Boosting the Pentagon at the Expense of Domestic Programs Puts Lives at Risk

Pentagon spending is at one of the highest levels in history, but you would never know it if you only listened to the Pentagon, the generals, and military hawks in Congress. Even before President Trump’s proposed $54 billion increase in Pentagon and related spending, announced in May of this year, U.S. military spending was higher than at the peak of Ronald Reagan’s military buildup. The United States spends more than the next eight largest military spenders in the world combined. Six of those eight countries are U.S. allies.

The Trump administration’s proposed increase of $54 billion is a hefty sum in its own right. According to figures compiled by the Stockholm International Peace Research Institute (SIPRI) the Trump increase is almost as large as the entire military budget of France, and larger than the military budgets of the United Kingdom, Germany or Japan. And it is only $12 billion less than the military budget of Russia. The Senate and House armed services committees want to push Pentagon spending even higher — tens of billions more than Trump’s massive increase. There may be problems with U.S. defense policy, but a lack of money isn’t one of them.

The Pentagon buildup will come at a high price, not only in dollars but also in lost economic opportunities and unmet human needs. Under the Trump plan, every dollar in additional Pentagon funding will be matched by a corresponding cut in diplomacy and domestic spending. Public investments in the environment, nutrition, health care, home heating, housing and transportation. The drive to enrich the Pentagon comes at a time when that agency already accounts for over 54% of the federal discretionary budget. The discretionary budget covers everything the federal government does other than entitlement programs like Social Security and Medicare, including all of the services mentioned above. Under current plans, the Pentagon would devour an even larger portion of the discretionary budget.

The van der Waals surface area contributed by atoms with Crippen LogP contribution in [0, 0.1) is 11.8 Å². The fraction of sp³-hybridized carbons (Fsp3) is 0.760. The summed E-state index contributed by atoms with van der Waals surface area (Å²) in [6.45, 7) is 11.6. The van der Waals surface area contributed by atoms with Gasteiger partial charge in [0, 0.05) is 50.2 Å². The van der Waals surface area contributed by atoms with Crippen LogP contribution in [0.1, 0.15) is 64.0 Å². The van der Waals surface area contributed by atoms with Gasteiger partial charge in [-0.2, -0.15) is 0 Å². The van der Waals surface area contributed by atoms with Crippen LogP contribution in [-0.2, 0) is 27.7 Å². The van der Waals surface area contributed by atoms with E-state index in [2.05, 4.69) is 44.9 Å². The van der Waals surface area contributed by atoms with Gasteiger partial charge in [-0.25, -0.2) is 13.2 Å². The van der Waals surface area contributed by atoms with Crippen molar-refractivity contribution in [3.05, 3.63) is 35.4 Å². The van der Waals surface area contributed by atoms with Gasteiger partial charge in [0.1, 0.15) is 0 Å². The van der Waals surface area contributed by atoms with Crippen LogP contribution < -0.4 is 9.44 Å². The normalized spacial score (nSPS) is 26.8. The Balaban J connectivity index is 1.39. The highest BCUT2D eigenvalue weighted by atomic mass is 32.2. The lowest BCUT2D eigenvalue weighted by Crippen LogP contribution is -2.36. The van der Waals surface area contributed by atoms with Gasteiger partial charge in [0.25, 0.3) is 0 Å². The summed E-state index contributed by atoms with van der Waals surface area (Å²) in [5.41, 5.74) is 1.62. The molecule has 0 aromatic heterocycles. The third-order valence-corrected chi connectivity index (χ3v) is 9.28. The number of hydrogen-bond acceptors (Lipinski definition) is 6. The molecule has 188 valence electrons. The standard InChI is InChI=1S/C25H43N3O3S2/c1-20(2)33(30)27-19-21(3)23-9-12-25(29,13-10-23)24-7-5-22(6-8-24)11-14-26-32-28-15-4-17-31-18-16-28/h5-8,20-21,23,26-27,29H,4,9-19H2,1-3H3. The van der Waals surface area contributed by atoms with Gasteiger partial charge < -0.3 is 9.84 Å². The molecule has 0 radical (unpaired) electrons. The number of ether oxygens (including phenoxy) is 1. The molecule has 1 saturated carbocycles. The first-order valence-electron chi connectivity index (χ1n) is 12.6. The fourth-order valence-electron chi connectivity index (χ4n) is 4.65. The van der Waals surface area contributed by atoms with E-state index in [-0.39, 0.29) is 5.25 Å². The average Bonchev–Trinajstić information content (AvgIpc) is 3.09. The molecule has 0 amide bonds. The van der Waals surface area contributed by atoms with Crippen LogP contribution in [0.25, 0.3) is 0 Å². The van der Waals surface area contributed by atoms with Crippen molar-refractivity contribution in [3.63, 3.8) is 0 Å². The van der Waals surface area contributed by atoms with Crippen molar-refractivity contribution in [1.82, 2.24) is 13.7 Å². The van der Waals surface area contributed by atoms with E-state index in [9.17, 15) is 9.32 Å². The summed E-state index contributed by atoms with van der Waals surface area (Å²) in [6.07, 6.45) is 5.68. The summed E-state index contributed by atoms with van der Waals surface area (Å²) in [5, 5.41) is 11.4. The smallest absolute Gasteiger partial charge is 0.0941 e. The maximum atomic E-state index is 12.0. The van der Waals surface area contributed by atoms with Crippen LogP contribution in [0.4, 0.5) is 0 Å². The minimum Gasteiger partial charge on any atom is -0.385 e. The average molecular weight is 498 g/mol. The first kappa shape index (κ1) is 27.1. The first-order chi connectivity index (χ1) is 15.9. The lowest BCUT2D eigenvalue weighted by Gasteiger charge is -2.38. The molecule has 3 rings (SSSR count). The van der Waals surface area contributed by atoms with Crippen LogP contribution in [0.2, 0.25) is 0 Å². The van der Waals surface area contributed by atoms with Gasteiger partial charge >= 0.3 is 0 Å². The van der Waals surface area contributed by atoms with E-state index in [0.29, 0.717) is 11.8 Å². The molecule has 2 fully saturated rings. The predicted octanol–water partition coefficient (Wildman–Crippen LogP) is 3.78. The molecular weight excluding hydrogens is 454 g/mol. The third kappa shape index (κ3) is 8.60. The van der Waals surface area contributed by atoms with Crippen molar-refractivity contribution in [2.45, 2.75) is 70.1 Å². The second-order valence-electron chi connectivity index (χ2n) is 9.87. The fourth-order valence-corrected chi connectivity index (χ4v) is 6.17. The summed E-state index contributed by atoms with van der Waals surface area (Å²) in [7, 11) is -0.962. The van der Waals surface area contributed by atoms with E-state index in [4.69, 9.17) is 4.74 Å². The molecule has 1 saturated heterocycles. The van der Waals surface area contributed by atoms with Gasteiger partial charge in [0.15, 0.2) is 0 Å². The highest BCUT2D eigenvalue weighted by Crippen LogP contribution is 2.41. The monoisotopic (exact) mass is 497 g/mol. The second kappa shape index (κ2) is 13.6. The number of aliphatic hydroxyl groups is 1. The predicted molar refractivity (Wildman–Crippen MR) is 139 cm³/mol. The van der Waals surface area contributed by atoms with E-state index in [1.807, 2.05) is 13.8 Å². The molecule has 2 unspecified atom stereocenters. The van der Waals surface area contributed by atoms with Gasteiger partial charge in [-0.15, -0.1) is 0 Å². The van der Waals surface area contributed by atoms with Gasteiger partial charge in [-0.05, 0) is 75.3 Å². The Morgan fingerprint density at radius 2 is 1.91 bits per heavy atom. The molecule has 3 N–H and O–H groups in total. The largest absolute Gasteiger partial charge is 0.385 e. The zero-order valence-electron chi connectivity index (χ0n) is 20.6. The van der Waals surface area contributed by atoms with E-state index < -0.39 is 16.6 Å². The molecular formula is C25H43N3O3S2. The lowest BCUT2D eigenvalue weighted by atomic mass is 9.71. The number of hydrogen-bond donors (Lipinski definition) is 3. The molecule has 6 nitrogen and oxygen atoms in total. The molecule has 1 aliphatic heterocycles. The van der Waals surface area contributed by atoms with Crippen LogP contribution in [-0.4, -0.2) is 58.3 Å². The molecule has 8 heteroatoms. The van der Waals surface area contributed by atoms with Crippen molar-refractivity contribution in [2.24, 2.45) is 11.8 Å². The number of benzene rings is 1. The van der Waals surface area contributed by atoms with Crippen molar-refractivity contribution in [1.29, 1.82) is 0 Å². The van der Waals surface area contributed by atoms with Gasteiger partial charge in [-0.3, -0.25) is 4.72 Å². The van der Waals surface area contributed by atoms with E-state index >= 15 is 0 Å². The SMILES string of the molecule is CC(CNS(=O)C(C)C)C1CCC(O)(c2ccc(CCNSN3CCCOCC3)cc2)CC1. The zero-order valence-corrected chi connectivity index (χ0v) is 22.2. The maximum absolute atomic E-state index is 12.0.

Neither the Trump proposal nor its Congressional counterparts are done deals. The budget process will play out through the end of this year, plenty of time for citizens to weigh in with their members of Congress to express their views on what our priorities as a country should be.

What’s At Stake?

The Trump administration’s proposed cuts in domestic programs are steep, including a 31% cut in the budget of the Environmental Protection Agency; a 20% cut at the Department of Labor; and a 13% cut at the Department of Housing and Urban Development, which has never recovered from the massive cuts in subsidized housing programs that were implemented in the 1980s. If these cuts go through, our air and water will be dirtier. Dangerous chemicals will go unregulated. Measures to address climate change will be abandoned. Workers who have been cheated of their wages or forced to work in unsafe conditions will have less hope of help from their own government in addressing these problems. Subsidized housing will deteriorate due to lack of maintenance. And the construction of new housing for homeless and low-income individuals and families will grind to a halt.